Biogen and AGTC team up to develop gene therapies for ophthalmic diseases
Posted: 2 July 2015 | Victoria White
Biogen and AGTC have announced a broad collaboration and license agreement to develop gene therapies for multiple ophthalmic diseases…
The collaboration will focus on the development of a portfolio of AGTC’s therapeutic programmes, including both a clinical stage candidate and a preclinical candidate for orphan diseases of the retina that can lead to blindness in children and adults. The agreement also includes options for early stage discovery programmes in two ophthalmic diseases and one non-ophthalmic condition, as well as an equity investment in AGTC by Biogen and a license agreement for manufacturing rights.
“With this collaboration, we hope to advance gene therapies to open possibilities for patients who suffer from diseases that are well understood, but have no adequate treatment,” said Olivier Danos, Ph.D., senior vice president, cell & gene therapy at Biogen. “AGTC is an exceptional partner to help us advance our gene therapy capabilities by targeting diseases of the eye – an organ that provides an ideal setting for the localised, selective delivery of gene-based therapies.”
Collaboration to support the development of new gene therapies that may allow transformative treatments
“We expect this collaboration will further validate our novel adeno-associated virus (AAV) gene therapy platform and support the development of new therapies that may allow for transformative treatments for these rare inherited eye diseases and other clinical indications,” added Sue Washer, president and CEO of AGTC. “Biogen’s significant commitment to advancing gene therapies and demonstrated success in developing innovative therapies to treat complex diseases, combined with our proprietary manufacturing technology and extensive gene therapy experience, makes this an ideal partnership.”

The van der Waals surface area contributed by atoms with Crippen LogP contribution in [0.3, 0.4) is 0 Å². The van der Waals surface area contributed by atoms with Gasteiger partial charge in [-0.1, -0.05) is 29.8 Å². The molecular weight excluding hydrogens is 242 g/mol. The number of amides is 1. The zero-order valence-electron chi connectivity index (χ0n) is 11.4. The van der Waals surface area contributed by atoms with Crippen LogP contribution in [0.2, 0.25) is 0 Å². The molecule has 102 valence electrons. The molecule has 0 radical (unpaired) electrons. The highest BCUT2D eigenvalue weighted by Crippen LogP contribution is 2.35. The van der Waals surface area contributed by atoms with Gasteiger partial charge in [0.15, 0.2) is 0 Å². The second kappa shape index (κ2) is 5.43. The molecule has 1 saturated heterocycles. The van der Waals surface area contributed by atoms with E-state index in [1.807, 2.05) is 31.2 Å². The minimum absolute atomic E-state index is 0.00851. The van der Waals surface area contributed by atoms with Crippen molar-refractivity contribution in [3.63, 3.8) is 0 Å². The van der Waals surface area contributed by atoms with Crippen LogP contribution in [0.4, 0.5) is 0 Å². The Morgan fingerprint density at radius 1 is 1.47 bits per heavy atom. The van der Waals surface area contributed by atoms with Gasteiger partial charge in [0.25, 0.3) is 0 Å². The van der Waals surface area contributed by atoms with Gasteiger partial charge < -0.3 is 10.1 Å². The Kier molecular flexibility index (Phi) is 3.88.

The lead development programmes in the collaboration include a clinical candidate for X-linked Retinoschisis (XLRS) and a preclinical candidate for the treatment of X-Linked Retinitis Pigmentosa (XLRP). XLRS, a disease affecting young males beginning during the teenage years, can lead to serious complications such as vitreous haemorrhage or retinal detachment during adulthood. XLRP usually causes night blindness by the age of ten and progresses to legal blindness by an individual’s early forties. Both conditions represent significant unmet needs that may be addressed by replacing the single, faulty gene causing each disease.